Essay about Comparison and Contrast of the Lottery and the Ones Who Walk Away from

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Comparison and Contrast of The Lottery and The Ones Who Walk Away from Omelas

The differences between "The Lottery" by Shirley Jackson and "The Ones
Who Walk Away from Omelas" by Ursula K. Le Guin seem relatively minor when compared to the striking similarities they contain in setting, symbols, and theme. Each of the stories begin with a description of a beautiful summer day.
"The flowers were blooming profusely and the grass was richly green"(para 1) in
"The Lottery" is quite comparable to "old moss-grown gardens and under avenues of trees"(para 1) in "...Omelas." These descriptions (along with several others) provide positive connotations and allow the reader to relax into what seems to be a comfortable setting in either story.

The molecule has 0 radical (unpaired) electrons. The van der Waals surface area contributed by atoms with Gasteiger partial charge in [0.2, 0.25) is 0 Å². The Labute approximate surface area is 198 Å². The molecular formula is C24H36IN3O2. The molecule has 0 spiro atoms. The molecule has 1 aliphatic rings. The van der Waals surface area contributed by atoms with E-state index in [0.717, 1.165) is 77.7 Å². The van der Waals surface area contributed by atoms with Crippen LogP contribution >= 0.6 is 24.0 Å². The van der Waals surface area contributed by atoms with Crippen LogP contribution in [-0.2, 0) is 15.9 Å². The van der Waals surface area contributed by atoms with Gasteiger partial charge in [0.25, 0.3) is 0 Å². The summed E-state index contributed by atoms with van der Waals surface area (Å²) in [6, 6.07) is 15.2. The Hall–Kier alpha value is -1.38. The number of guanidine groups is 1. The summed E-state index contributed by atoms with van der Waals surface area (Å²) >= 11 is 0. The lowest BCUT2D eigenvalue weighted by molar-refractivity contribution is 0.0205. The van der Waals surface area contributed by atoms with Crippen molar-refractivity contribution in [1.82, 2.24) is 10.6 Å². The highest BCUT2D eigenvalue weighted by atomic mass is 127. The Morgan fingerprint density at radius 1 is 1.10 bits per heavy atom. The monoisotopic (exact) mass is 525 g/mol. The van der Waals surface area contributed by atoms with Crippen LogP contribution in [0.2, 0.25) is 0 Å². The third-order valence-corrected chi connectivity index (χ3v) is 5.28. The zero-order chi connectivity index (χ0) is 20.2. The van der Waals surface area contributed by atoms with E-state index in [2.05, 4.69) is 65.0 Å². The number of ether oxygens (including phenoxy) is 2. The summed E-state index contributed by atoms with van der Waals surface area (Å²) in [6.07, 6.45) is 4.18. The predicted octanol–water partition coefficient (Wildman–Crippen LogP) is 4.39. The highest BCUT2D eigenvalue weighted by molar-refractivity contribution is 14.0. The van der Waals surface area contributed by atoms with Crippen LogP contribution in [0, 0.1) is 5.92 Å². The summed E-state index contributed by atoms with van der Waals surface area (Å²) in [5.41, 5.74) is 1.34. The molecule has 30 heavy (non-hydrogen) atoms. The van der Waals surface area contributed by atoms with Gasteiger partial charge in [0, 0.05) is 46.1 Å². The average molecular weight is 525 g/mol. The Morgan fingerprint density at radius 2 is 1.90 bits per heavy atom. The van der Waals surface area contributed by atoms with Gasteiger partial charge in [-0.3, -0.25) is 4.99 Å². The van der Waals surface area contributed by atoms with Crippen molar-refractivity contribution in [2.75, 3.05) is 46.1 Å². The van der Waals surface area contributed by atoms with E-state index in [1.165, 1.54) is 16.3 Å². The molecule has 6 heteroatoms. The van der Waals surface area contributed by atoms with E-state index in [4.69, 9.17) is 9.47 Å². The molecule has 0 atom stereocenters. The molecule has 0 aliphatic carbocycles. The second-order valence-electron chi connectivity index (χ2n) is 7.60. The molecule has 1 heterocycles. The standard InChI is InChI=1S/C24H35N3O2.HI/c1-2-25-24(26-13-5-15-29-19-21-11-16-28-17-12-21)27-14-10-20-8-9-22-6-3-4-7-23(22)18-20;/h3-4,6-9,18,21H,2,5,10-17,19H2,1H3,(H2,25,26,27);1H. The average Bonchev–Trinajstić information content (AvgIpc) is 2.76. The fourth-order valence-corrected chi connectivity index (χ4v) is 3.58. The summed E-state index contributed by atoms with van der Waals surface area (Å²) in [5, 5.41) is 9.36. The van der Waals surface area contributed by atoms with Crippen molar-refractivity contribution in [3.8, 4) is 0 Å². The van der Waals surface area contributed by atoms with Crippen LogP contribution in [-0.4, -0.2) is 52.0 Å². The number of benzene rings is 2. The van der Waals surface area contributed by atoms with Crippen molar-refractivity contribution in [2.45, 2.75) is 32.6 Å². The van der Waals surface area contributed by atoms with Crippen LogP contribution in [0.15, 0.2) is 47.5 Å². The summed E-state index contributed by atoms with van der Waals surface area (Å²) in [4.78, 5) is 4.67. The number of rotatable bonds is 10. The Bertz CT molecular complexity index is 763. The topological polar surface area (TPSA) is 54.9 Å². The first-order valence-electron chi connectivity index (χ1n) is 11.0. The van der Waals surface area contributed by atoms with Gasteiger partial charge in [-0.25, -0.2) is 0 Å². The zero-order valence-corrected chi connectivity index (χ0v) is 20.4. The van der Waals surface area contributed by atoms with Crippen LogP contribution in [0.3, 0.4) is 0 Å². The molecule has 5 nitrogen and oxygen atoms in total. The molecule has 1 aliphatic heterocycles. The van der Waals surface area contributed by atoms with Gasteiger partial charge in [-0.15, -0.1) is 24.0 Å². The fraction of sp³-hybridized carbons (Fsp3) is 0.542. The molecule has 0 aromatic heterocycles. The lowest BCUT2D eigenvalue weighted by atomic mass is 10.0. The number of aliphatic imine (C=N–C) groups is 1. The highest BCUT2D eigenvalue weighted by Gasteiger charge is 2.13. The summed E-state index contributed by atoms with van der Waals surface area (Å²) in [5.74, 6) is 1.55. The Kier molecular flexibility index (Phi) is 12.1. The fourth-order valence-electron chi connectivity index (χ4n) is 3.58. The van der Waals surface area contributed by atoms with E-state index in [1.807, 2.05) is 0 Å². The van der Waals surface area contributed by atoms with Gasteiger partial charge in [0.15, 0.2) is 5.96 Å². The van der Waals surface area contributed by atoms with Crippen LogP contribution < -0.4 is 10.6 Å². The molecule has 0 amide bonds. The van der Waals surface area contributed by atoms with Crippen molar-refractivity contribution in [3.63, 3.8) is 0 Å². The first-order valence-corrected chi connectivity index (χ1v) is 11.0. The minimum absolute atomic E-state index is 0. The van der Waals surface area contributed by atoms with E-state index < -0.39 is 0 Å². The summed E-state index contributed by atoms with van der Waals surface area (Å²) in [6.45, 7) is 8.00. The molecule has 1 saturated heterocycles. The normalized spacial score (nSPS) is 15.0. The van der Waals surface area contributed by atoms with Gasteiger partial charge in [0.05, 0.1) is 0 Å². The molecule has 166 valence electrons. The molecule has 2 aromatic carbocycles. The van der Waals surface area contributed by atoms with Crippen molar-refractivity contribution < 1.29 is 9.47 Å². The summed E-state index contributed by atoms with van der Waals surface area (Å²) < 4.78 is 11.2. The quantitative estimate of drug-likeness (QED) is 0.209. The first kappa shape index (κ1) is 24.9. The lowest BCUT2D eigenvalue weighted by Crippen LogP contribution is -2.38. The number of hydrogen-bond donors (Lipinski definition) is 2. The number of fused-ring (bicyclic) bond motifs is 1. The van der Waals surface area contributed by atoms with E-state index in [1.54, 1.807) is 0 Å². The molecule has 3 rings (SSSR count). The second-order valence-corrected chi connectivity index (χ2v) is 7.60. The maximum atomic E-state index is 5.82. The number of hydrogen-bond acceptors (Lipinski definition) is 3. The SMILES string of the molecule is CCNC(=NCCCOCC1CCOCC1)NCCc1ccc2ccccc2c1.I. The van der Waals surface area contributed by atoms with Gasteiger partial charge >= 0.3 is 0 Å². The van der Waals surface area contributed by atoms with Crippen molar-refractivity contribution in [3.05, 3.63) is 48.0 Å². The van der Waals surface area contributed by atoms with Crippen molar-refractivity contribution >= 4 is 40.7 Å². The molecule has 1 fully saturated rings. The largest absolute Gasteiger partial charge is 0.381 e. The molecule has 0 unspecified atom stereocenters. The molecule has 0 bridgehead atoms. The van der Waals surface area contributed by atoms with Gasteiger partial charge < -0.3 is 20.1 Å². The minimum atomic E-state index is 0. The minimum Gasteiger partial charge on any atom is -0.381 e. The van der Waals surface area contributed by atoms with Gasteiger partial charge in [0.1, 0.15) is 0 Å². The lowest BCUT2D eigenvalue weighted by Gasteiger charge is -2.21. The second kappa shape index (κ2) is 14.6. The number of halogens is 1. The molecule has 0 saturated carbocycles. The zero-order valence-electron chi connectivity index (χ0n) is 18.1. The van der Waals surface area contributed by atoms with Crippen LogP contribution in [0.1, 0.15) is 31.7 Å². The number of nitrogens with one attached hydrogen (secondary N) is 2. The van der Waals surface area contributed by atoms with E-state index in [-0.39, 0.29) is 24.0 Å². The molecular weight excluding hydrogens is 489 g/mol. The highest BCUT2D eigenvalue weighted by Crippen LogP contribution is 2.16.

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The naked child sacrifice is locked in a dark cellar room, fed only a small portion of cornmeal and grease once a day, and is allowed no desirable human contact or communication. In "The Lottery" the sacrifice is simply stoned to death by the remaining community, including friends and family, although this isn't quite as sickening as the method in the other story, it is horrible and wicked nonetheless. Although it is stated in "...Omelas" that "they all understand that their happiness, the beauty of their city, the tenderness of their friendships, the health of their children, the wisdom of their scholars, the skill of their makers, even the abundance of their harvest and the kindly weather of their skies, depend wholly on this child's abominable misery,"(para 9) there is evidence that not all agree with it. In fact, after young people see the victim in it's abhorrent condition, they are described as "shocked and sickened at the sight"(para 10), and "often the young people go home in tears, or in a tearless rage"(para 12). In "The Lottery," many parts of the ritual had been altered or long forgotten by most of the people, this fact in itself, along with a few other clues tell me that not everyone agrees with it either. One of the characters says "seems like there's no time at all between lotteries anymore"(para 22), which leads me to believe that she wishes they weren't performed as often, or at all, and another states